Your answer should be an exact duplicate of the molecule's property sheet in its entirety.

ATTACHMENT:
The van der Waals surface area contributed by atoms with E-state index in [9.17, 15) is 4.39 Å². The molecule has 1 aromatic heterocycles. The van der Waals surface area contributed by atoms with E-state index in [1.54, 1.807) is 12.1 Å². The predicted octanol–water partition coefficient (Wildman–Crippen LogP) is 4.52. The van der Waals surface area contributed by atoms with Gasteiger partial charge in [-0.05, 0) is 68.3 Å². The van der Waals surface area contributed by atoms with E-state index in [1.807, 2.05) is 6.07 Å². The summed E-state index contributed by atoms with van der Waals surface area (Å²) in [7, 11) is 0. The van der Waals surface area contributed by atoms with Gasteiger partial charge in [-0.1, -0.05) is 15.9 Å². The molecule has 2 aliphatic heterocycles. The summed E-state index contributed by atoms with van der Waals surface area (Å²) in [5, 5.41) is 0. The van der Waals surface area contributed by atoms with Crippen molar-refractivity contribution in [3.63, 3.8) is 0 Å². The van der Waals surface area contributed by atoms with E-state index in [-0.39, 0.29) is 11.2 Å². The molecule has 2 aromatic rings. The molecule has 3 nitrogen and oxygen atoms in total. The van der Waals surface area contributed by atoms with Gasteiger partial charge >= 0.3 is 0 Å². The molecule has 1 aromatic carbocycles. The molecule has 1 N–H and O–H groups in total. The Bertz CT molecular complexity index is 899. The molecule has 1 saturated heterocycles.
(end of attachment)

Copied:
The van der Waals surface area contributed by atoms with E-state index in [9.17, 15) is 4.39 Å². The molecule has 1 aromatic heterocycles. The van der Waals surface area contributed by atoms with E-state index in [1.54, 1.807) is 12.1 Å². The predicted octanol–water partition coefficient (Wildman–Crippen LogP) is 4.52. The van der Waals surface area contributed by atoms with Gasteiger partial charge in [-0.05, 0) is 68.3 Å². The van der Waals surface area contributed by atoms with E-state index in [1.807, 2.05) is 6.07 Å². The summed E-state index contributed by atoms with van der Waals surface area (Å²) in [7, 11) is 0. The van der Waals surface area contributed by atoms with Gasteiger partial charge in [-0.1, -0.05) is 15.9 Å². The molecule has 2 aliphatic heterocycles. The summed E-state index contributed by atoms with van der Waals surface area (Å²) in [5, 5.41) is 0. The van der Waals surface area contributed by atoms with Crippen molar-refractivity contribution in [3.63, 3.8) is 0 Å². The van der Waals surface area contributed by atoms with E-state index in [-0.39, 0.29) is 11.2 Å². The molecule has 2 aromatic rings. The molecule has 3 nitrogen and oxygen atoms in total. The van der Waals surface area contributed by atoms with Gasteiger partial charge >= 0.3 is 0 Å². The molecule has 1 aromatic carbocycles. The molecule has 1 N–H and O–H groups in total. The Bertz CT molecular complexity index is 899. The molecule has 1 saturated heterocycles.